PC Dusting (& help saving the planet)

Sun, Sep 13, 2020
7 min read

Yesternight, my normally dead-silent desktop noisily me reminded me it was overdue for its more-or-less annual dusting. Its fans were roaring and whirling.

So, early this morning I dusted the PC. Frankly, I have no excuse for not doing it more often. But I just don’t care very much about hardware, I just want it to work in silence and as long as it is silent…

Unplug power cable and every other cable. Remove both side panels (4 thumbscrews). Open my office’s window, to get some fresh air in. Blow some canned air in the PC, to get the dust out. Cough, while wondering how that much dust managed to find its way inside a closed box. Gently wipe the fan’s blades, to remove the remaining dust. Clean the case’s air filters. Put both side panels back. Plug everything back at the rear. Done.

But not this time. There was an irking noise, a low pulsing winning that wasn’t there previously. I opened the PC again, to see what was wrong. I thought it might the GPU’s fans. I built the PC in 2015, with a GTX 970 Strix that is still more than powerful enough for my daily needs and occasional gaming, but that is slowly getting old. I really had no desire to replace it (I like its silence), and no reason to spend money on a newer and more powerfull model that I had no need for.

The good news was that it wasn’t the GPU’s. The bad news was that it was one of the CPU’s fans.

Replacing the CPU’s fans is easy (and cheap). Plus, I had one spare, lying around. But it was very, very bad news nonetheless since in order to replace these fans, I had to remove the whole motherboard from the case: there was not enough room to do it inside the case. Putting everything in the case five years ago was already a painful experience, and I was confident removing it would be even worse.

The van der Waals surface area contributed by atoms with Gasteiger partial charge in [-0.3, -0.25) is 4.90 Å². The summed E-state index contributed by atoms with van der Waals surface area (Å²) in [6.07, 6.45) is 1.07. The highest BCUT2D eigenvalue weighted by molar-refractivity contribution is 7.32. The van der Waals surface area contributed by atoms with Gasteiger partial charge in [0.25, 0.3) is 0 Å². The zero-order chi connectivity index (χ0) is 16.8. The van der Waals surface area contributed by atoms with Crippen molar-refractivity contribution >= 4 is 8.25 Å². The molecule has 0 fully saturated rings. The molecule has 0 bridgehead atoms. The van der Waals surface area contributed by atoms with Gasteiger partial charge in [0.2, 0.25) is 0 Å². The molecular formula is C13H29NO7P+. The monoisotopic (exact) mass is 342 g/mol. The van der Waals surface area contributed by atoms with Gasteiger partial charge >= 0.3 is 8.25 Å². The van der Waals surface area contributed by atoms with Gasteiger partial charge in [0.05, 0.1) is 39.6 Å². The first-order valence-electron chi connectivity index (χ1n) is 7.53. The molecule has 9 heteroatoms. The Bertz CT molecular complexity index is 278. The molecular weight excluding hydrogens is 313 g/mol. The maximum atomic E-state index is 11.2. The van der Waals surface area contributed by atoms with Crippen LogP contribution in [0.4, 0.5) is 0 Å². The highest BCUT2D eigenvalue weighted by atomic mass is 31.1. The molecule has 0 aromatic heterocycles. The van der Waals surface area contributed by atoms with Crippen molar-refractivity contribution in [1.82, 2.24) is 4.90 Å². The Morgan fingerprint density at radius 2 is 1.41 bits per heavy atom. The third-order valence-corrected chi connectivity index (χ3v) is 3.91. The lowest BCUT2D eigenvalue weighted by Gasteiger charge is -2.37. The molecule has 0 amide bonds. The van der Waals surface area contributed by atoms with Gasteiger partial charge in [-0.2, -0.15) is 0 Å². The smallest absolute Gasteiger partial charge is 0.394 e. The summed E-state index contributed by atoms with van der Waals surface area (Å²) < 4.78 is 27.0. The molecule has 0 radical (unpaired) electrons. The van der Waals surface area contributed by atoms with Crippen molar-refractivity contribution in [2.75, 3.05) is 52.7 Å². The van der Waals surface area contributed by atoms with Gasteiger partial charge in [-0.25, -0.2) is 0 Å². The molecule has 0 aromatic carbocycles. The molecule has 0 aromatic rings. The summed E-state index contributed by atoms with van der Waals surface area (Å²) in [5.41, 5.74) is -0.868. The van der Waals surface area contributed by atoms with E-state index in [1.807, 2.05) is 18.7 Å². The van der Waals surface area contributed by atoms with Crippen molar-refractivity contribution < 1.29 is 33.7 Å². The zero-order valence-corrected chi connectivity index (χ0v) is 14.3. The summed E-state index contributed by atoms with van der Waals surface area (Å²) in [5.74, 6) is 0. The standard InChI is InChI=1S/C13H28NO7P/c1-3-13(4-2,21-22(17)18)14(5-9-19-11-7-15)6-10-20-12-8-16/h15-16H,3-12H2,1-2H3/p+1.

I was right.

It’s hard to realize how poorly thought this case is (like many other cases), and so are almost all the components I installed in it. In fact, it’s not hard to realize, it’s simply unbelievable. It almost feels like it’s the designers and engineers sole purpose in life to make their piece of equipment as painful to manipulate as possible. ‘Hey! someone could easily upgrade ram here, why not move the slots just under the heatsink and force the user to remove it first?’ ‘Look, Bob there is way too much room between the panel and this port! Anyone could easily slip one’s hand to reach it. You know it must be too small or there would be no fun. And also, remember to make this impossible to reach cable more fragile, don’t be nice on the customers, you know how they like it when it’s painful, don’t you?’ Ok, maybe I’m pushing it a little bit here. But not that much ;)